When I was looking for a place to live in Milwaukee in 2007, I came across the Riverwest neighborhood and fell in love. I still live in Riverwest to this day. The neighborhood reminded me of the diverse D.C. neighborhood of Adams Morgan from the 90s.
A new book by Evelyn M. Perry titled “Live and Let Live: Diversity, Conflict, and Community in an Integrated Neighborhood” examines why Riverwest is not like any other neighborhood in Milwaukee. Perry, a sociologist at Rhodes College in Memphis, studied Riverwest for three years.
“We are in a bind,” writes Evelyn M. Perry. While conventional wisdom asserts that residential racial and economic integration holds great promise for reducing inequality in the United States, Americans are demonstrably not very good at living with difference. Perry’s analysis of the multiethnic, mixed-income Milwaukee community of Riverwest, where residents maintain relative stability without insisting on conformity, advances our understanding of why and how neighborhoods matter. In response to the myriad urban quantitative assessments, Perry examines the impacts of neighborhood diversity using more than three years of ethnographic fieldwork and interviews. Her in-depth examination of life “on the block” expands our understanding of the mechanisms by which neighborhoods shape the perceptions, behaviors, and opportunities of those who live in them. Perry challenges researchers’ assumptions about what “good” communities look like and what well-regulated communities want. Live and Let Live shifts the conventional scholarly focus from “What can integration do?” to “How is integration done?”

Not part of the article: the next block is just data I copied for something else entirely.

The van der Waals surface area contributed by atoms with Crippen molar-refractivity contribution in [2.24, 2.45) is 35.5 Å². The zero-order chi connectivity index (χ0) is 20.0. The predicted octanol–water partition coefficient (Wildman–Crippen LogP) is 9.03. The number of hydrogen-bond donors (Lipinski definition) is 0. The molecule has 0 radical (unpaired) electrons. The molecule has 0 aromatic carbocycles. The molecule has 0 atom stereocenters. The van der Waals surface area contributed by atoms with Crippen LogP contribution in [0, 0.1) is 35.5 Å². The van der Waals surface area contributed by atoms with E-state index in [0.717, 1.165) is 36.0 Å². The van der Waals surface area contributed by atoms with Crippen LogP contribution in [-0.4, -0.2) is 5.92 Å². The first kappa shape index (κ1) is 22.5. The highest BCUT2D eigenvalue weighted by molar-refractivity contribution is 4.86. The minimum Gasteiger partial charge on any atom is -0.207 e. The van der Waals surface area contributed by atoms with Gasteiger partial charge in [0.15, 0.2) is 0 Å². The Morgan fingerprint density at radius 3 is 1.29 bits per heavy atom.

Read more below.
In the book, she writes that Milwaukee’s segregation rates have barely moved between 1980 and 2010 and there are only a few neighborhoods that are racially integrated like Riverwest. Perry’s book investigates why Riverwest, for the most part, has remained one of the most diverse neighborhoods in the city.
Perry used tools like urban ethnography to explore the lived experience of integration. She also conducted 60 in-depth, open interviews with a wide range of people who were actively engaged in the neighborhood.
Perry writes that the book explores everyday “doing of difference in a diverse neighborhood. In chapters 2 and 3, she provides a look a the history of Riverwest. Chapter 4 explores regulation in a diverse neighborhood like policing. In chapter 5 and 6, Perry examines the social bases for shared perceptions for specific features of the neighborhood. The final chapter looks at the durability of Riverwest’s social diversity. She discusses the implications of her findings for inequality, power relations, and the understanding of the “good” community.
The book cover was created by local musician Mike Fredrickson. Tonight (March 31), Evelyn M. Perry will be at the Woodland Pattern Book Center to talk about her book beginning at 7 pm.